It should come as no surprise that Kentucky leads the nation in lung cancer deaths, especially when you consider another dubious distinction the Commonwealth holds: the highest smoking rates in the nation. Having a low-dose CT lung cancer screening is the best way to detect lung cancer early.

The criteria for the screening are strict, but are based in medical research:

– be between the ages of 55 and 80 (Medicare coverage to age 77 only) and in good enough health to withstand potential treatment for cancer, should something be found.
– have a 30-year pack history of smoking. A 30-year pack history means the patient smoked about a pack a day for 30 years, or two packs a day for 15 years, and so on.
– may currently smoke, or may have quit smoking less than 15 years ago. Congrats – after 15 years as a non-smoker, former smokers are no longer considered to be high risk!

Lexington Diagnostic Center has been performing low-dose CT screenings for lung cancer for over a decade and the screening at Lexington Diagnostic Center is very affordable. Because imaging is the focus of their business, they keep costs low and pass the savings on to our patients. LDCT screening at Lexington Diagnostic Center can be hundreds of dollars less expensive than a screening performed at a local hospital.

Talk with your primary care provider about low-dose CT screening for lung cancer and let them know you want to go to Lexington Diagnostic Center for testing. You may give LDC a call at 859-278-7226, or contact their website at

Lung Cancer Screening

Low Dose CT Lung Cancer Screening
Dr. George W. Privett, Jr.

In honor of Lung Cancer Awareness Month, we should be reminded that Kentuckians have the highest rate of death from lung cancer in the United States. Most lung cancers cause no symptoms until they are too large to be successfully treated.

Lung Cancer is a dreaded diagnosis, particularly when it is discovered after it has already spread throughout the body. What can you do to lower your risk of early death from Lung Cancer? There are two things: 1. STOP SMOKING! and 2. Get a screening test for early detection.

Discovering a screening test that would effectively diagnose this disease before it spreads and would make a cure possible has not been easy. Chest X-rays and sputum analysis for malignant cell have been tried in the past without success.

Fortunately, the CT Scan became available. The CT (or Computed Tomography) scanner takes images of the lungs by spinning an X-ray tube around a patient lying on a bed. By using a powerful computer program, detailed images of the lung are obtained that can detect lung tumors as small as 2 mm. No injections or dyes are needed and the test takes less than 10 minutes. In addition and at no extra charge, other structures in the chest such as the aorta, spine, lymph nodes, heart and ribs are imaged.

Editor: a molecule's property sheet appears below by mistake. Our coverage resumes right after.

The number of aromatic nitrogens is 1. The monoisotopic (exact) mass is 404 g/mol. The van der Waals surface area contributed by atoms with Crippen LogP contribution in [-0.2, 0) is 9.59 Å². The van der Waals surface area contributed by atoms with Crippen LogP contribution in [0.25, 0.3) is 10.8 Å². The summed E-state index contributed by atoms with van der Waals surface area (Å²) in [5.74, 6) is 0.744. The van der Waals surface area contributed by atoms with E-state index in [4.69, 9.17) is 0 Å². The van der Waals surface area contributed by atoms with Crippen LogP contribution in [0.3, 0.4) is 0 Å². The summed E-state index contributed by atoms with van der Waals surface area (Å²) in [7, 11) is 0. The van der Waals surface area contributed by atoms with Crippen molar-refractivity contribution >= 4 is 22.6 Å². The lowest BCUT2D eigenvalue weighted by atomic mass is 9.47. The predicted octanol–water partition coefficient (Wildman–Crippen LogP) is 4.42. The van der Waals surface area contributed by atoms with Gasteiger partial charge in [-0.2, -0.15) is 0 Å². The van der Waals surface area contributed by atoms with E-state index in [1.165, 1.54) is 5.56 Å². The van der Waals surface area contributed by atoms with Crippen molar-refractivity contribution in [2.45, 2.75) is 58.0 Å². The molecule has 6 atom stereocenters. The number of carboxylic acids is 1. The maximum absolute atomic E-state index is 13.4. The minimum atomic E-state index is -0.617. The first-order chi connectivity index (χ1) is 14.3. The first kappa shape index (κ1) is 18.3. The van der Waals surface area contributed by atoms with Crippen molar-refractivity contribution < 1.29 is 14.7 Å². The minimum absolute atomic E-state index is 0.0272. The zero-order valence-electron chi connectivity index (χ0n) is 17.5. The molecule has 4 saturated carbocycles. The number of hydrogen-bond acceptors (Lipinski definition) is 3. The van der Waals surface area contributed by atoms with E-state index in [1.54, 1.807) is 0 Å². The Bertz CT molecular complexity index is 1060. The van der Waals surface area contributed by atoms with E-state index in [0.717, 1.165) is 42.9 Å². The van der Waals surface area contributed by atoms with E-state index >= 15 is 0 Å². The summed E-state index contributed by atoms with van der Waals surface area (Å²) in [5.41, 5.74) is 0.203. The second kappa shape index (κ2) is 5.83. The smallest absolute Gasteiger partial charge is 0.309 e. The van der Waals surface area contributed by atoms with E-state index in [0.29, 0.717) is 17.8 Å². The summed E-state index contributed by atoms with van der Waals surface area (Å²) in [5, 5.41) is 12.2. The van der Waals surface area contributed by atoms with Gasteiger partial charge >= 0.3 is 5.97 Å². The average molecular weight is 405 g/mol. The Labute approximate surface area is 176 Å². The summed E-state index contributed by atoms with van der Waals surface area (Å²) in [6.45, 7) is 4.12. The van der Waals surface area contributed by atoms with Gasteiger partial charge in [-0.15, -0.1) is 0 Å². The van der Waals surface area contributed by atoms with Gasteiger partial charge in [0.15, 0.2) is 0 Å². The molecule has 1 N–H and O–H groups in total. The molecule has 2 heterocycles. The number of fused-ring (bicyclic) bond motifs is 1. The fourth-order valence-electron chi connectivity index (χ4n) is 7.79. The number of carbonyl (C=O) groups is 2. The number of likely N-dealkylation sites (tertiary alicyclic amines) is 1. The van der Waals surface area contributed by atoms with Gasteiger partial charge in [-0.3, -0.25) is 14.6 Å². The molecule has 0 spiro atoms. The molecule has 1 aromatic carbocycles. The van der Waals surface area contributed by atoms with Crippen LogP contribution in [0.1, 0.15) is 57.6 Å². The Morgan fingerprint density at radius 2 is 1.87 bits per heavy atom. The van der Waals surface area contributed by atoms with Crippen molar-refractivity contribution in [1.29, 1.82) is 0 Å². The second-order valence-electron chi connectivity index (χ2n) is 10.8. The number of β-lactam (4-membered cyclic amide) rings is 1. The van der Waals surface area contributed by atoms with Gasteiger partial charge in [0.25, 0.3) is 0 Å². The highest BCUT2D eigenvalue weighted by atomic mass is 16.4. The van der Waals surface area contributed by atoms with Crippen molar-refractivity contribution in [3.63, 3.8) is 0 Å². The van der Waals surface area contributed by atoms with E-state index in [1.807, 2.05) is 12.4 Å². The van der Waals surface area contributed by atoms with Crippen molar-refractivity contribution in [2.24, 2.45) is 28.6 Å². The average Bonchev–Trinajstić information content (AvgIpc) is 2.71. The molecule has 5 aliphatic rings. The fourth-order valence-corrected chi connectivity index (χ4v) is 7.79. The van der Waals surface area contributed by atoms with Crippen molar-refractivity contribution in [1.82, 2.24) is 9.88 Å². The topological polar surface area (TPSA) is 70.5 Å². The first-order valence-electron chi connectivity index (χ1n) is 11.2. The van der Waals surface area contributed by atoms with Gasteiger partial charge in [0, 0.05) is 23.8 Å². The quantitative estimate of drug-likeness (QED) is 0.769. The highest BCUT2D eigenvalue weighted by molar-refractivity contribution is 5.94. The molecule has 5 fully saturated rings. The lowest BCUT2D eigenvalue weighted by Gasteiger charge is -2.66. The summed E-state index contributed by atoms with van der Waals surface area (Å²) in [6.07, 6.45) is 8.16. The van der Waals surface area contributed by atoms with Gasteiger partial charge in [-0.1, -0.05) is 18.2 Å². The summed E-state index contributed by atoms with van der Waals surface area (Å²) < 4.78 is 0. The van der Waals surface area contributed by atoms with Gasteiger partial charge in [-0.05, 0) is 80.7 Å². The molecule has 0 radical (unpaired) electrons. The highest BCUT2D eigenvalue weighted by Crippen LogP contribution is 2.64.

We have been providing Low Dose Screening Lung CT for 10 years. However, it was only recently that a large study confirmed what we had suspected – a CT Screening is very effective at reducing deaths in high risk patients by detecting lung cancers early when they are still curable. (As an aside, Screening Lung CT is much more effective than Screening Mammograms and Screening PSA for prostate cancer.)

What is High Risk? High Risk is defined in patients are those who are 55 to 74 years of age who have smoked at least one pack of cigarettes per day for 30 years (or two packs per day for 15 years, etc.). If a tumor is found, then the patient will need additional tests and possibly a biopsy to determine if it is a cancer or something benign.

Because a spiral CT scan is so detailed, it is possible that something will show up on the exam that is not cancer (false positive) and additional necessary testing may be costly and lead to side-effects. There is also slight risk due to radiation exposure; however, modern screening is performed with low dose techniques to minimize the exposure.

Currently Anthem covers this Screening Lung CT, and because of the Affordable Care Act (Obama Care) all other commercial carriers must cover it by January 1, 2015. Medicare will decide if it is going to cover the Screening in November 2014. Low Dose CT may cost as much as $500 in some hospital based centers. For patients without insurance, the current cash price at Lexington Diagnostic Center is $169, and this includes the radiologist charge.

Remember, most lung cancer can be successfully treated if it is found early. If you are at high risk for lung cancer you should consider Low Dose CT Lung Screening, especially if you meet the following criteria:
? Age 55 to 74
? Current or past smoker
? 30 pack-year history of smoking
And no matter what your risk is…..If you are a smoker, stop!